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Why the Chicago Bears can produce yards – but not points

By The Sports Xchange
Why the Chicago Bears can produce yards – but not points
Chicago Bears quarterback Brian Hoyer says the problem is simple. It's just that a solution is not happening. Photo by Brian Kersey/UPI | License Photo

CHICAGO -- The Chicago Bears can't help but scoff at the criticism and boos Green Bay Packers quarterback Aaron Rodgers received last week.

They know better than to think something is wrong with their long-time nemesis. And besides, heading into Thursday night's game in Lambeau Field, they've got offensive problems of their own to worry about in the passing game.

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Like, how does a team ranked seventh in offense and fourth in passing also rank 31st in points scored, at 16.8 a game?

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"The yards are there, but we have to convert on some third downs, get in the red area and score touchdowns," Bears quarterback Brian Hoyer said. "It's really plain and simple."

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The numbers would add up if Hoyer was turning over the ball or the Bears piled up yardage trying to come back in lopsided games.

Instead, the Bears average 284.2 yards passing a game. They've begun to run the ball better and are no disaster in turnovers, with a minus-1 ratio.

Hoyer hasn't thrown an interception since he came in as injured Jay Cutler's replacement, and is 130-for-189 with six touchdowns. If he throws 17 passes without an interception, he breaks Kyle Orton's franchise record of 205 straight.

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But red zone problems are killing the Bears. They're 2-for-7 getting into the end zone from there the last two weeks.

"We're leaving points on the board," offensive coordinator Dowell Loggains said. "Every time you kick a field goal it's a four-point play.

"We had some opportunities, the defense set us up for one and we ended up kicking a field goal instead of scoring a touchdown. We've got to be better. We've got to execute better. I've got to call better plays and we've got to coach it better. In the NFL, the games are so close, you can't have that point change."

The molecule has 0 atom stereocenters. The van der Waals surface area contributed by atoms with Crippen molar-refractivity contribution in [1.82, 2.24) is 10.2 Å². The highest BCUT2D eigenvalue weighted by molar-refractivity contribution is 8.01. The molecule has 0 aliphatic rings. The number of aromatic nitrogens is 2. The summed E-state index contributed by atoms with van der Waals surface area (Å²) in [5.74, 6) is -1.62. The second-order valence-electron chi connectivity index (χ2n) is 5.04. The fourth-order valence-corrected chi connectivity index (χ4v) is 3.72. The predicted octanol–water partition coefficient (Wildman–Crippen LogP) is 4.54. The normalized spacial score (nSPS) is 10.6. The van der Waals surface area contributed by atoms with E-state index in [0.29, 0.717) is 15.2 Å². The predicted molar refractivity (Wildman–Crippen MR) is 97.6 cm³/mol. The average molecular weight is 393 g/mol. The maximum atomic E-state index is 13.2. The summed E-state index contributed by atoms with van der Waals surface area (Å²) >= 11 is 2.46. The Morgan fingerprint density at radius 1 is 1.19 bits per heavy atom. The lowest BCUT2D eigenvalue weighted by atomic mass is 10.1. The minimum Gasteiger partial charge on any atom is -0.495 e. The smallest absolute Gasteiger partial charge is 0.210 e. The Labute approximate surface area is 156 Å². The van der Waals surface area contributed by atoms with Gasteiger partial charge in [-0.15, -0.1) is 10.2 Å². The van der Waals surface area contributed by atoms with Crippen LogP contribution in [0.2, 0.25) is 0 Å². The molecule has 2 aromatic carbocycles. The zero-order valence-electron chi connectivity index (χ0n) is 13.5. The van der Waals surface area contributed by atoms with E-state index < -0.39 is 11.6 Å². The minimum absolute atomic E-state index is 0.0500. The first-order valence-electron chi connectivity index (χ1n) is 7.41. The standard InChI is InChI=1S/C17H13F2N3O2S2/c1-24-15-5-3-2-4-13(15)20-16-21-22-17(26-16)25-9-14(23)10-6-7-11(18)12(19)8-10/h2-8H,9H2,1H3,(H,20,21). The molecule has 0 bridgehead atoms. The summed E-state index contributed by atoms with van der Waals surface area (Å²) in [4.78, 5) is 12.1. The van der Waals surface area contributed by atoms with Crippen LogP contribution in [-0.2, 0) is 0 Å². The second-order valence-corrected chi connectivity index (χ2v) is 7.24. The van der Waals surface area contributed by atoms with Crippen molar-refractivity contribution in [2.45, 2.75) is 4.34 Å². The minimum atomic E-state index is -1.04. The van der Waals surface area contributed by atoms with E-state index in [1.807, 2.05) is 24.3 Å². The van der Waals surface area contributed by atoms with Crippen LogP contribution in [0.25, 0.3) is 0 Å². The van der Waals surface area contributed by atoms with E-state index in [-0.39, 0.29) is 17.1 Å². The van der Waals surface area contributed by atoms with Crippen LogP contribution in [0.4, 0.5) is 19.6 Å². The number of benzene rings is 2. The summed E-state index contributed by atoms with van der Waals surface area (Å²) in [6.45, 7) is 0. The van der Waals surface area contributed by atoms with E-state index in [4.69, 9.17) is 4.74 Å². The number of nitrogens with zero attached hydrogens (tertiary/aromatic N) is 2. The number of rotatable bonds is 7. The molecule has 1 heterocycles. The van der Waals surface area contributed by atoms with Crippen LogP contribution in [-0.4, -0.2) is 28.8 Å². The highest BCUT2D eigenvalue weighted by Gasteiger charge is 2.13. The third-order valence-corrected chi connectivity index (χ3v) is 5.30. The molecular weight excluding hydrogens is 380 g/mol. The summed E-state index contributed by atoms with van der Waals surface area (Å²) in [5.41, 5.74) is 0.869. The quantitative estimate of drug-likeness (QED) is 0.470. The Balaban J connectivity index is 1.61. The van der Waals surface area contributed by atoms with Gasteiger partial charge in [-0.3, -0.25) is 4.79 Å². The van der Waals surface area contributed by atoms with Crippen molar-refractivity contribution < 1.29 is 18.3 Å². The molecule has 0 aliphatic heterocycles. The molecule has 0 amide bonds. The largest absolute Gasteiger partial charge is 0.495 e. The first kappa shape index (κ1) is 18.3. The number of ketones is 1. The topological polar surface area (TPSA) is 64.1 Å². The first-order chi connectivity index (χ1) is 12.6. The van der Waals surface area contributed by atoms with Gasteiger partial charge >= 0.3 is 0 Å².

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Hoyer's decision making in the red zone has come under question as a reason why the Bears are 25th in the red zone in touchdown conversion.

He's been criticized for not throwing into the end zone and being too conservative with the ball.

"I think he's done a nice job distributing the ball," Loggains said. "I think he's done a nice job going through his progression and taking what the defense is giving him in that way."

The Bears are 25th in the red zone in touchdown conversion.

"Really last week was the first week not throwing touchdowns," Hoyer said. "I'm not about taking chances, risking the football.

"The No. 1 priority is taking care of the football. Whenever you start to turn the football over -- I learned the hard way in a playoff game last year -- you don't give yourself a chance to win."

Hoyer threw four interceptions and lost a fumble in Houston's 30-0 playoff loss to Kansas City last year.

Hoyer sees the three as a better option to zero.

"So even as frustrated as we are, trying to score touchdowns in the red area, you still don't want to take points off the board," he said. "It's us getting back, working hard at it and executing when it gets to game time."

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In addition to not throwing it down field, Hoyer has been scrutinized prior to last week for not throwing to Alshon Jeffery enough. He found Jeffery for 90 yards on six catches Sunday, but only 3 yards in the second half on one catch.

"I really think, we took a shot early to Alshon last week and after that he had a few catches," Hoyer said. "So it's all in how we game plan and how a defense is playing and going about it that way."